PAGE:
The last column is where we mine for what will be most critical to that person’s wellbeing. It usually contains 3-5 things which, although essential, are often surprisingly mundane. And yet it’s tweaking those that determines on which side of “better” and “worse” we are falling. Life is never stress free, so it would be unrealistic to expect that we would always stay squarely on the better side.
Therefore, we try to notice when we’re sliding towards or we’ve gotten back on the side of worse. Then we refer back to our list and implement one or two of the strategies that might tip that scale north again.
We suggest that you do that exercise and see what comes up in that last column. Here is a link
to the shorter version of our handout on strategies for increasing wellbeing to help you consider which ones might be most critical to you. However, we suggest that you personalize it because it will make your list more specific and relevant to you.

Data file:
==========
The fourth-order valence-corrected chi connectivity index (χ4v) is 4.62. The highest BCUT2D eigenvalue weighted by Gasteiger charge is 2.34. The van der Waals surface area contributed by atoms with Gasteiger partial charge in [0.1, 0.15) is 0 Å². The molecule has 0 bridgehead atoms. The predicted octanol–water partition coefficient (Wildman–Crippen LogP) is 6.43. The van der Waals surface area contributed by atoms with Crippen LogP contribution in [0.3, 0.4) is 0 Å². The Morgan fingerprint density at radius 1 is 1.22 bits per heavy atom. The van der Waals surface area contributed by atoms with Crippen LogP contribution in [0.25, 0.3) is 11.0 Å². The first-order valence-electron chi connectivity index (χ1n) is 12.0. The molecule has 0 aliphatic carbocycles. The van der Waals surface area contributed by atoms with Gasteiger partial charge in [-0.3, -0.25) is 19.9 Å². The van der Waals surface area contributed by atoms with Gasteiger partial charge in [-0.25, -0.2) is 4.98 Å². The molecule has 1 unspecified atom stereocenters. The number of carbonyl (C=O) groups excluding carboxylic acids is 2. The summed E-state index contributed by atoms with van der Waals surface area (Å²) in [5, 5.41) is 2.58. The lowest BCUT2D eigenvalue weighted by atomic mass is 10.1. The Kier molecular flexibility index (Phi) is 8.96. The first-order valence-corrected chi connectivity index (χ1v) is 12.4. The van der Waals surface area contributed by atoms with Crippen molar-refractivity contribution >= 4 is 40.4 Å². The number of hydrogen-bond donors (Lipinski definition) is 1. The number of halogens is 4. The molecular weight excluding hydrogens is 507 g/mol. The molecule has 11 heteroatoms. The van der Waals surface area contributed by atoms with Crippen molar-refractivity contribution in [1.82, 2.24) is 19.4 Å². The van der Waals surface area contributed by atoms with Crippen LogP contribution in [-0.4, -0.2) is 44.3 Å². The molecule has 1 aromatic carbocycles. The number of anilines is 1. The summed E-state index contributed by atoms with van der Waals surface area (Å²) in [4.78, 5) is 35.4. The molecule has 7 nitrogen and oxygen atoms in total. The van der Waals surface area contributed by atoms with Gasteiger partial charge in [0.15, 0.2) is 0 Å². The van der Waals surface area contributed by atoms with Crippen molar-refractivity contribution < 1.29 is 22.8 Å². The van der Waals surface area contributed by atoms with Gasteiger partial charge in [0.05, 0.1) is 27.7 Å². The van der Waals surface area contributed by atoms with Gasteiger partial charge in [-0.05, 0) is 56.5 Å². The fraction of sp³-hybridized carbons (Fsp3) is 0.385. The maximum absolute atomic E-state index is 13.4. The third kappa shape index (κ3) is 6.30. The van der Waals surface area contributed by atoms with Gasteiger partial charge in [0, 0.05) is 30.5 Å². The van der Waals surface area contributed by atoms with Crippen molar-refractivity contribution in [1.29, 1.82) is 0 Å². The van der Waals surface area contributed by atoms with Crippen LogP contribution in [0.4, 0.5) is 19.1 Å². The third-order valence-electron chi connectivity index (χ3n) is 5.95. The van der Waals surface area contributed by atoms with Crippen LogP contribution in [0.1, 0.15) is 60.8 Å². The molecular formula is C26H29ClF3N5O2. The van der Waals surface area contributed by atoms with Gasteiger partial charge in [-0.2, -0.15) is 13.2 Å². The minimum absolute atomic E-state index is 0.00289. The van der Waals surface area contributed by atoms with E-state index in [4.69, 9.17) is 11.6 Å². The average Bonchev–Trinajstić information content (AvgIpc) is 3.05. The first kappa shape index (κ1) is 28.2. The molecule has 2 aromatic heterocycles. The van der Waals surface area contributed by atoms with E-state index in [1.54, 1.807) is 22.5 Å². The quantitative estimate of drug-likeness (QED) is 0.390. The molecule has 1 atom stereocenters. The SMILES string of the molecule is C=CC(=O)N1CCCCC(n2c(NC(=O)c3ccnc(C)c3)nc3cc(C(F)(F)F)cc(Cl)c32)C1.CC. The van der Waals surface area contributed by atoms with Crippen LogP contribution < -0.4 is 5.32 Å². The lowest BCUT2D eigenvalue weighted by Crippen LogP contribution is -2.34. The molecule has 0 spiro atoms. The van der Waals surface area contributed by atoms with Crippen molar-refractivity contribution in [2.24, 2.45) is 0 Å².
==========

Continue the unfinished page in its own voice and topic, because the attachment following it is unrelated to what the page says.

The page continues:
And just to switch things up, we offer an alternative to our usual “positive” proscriptions. We suggest that you dive into the third column, “What makes it worse” and playfully explore what yo
u would need to do to guarantee that you would always be stressed out, that you would never get any relief from your stress, that you would always be miserable and unhappy. Engage in what our colleague, psychologist Dan Tomasulo, calls NOT Therapy-Negatively Oriented Therapy.
Dan humorously offers a robust recipe to help ensure that you stay stuck in your misery. He outlines a series of highly effective techniques to “get you into, or help you maintain, a foul mood” including things like dwelling on missed opportunities, broken relationships, and mistakes you’ve made, being stingy, isolating in dark enclosed spaces, watching the news just before you go to bed, forgetting about the power of now and instead ruminating and wallowing in the power of then, etc. Here is a link
to Dan’s blog on NOT Therapy (you can also download it here
) which he happily agreed to share with you if you needed help maintaining a state of misery.
Even though it’s tongue-in-cheek, really indulging in some wholehearted negativity sometimes allows positivity to emerge more organically. See if diving deeper for a moment into what makes it worse doesn’t help illuminate what makes it better.
Positively (and Negatively) Yours, Rebecca and Gioia